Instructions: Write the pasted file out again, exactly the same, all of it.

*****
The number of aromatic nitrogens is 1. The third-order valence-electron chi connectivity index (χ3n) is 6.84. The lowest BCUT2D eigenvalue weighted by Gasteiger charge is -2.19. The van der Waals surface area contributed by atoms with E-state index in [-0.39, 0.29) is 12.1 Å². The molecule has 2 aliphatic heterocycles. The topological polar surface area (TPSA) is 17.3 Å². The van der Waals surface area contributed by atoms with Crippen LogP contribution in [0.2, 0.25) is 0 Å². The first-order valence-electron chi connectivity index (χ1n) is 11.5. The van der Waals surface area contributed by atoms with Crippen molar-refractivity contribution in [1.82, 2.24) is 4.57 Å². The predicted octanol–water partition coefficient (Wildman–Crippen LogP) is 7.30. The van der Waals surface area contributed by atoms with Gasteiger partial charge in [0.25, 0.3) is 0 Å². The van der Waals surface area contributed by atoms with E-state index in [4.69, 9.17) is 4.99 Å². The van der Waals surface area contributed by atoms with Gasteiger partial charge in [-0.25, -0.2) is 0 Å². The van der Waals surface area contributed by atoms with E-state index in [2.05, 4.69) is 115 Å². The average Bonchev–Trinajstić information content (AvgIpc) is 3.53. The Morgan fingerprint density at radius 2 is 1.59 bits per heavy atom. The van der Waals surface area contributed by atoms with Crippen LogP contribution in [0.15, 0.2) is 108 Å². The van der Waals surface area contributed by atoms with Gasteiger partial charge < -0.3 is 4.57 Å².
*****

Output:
The number of aromatic nitrogens is 1. The third-order valence-electron chi connectivity index (χ3n) is 6.84. The lowest BCUT2D eigenvalue weighted by Gasteiger charge is -2.19. The van der Waals surface area contributed by atoms with E-state index in [-0.39, 0.29) is 12.1 Å². The molecule has 2 aliphatic heterocycles. The topological polar surface area (TPSA) is 17.3 Å². The van der Waals surface area contributed by atoms with Crippen LogP contribution in [0.2, 0.25) is 0 Å². The first-order valence-electron chi connectivity index (χ1n) is 11.5. The van der Waals surface area contributed by atoms with Crippen molar-refractivity contribution in [1.82, 2.24) is 4.57 Å². The predicted octanol–water partition coefficient (Wildman–Crippen LogP) is 7.30. The van der Waals surface area contributed by atoms with Gasteiger partial charge in [0.25, 0.3) is 0 Å². The van der Waals surface area contributed by atoms with E-state index in [4.69, 9.17) is 4.99 Å². The van der Waals surface area contributed by atoms with Gasteiger partial charge in [-0.25, -0.2) is 0 Å². The van der Waals surface area contributed by atoms with E-state index in [2.05, 4.69) is 115 Å². The average Bonchev–Trinajstić information content (AvgIpc) is 3.53. The Morgan fingerprint density at radius 2 is 1.59 bits per heavy atom. The van der Waals surface area contributed by atoms with Crippen LogP contribution in [0.15, 0.2) is 108 Å². The van der Waals surface area contributed by atoms with Gasteiger partial charge < -0.3 is 4.57 Å².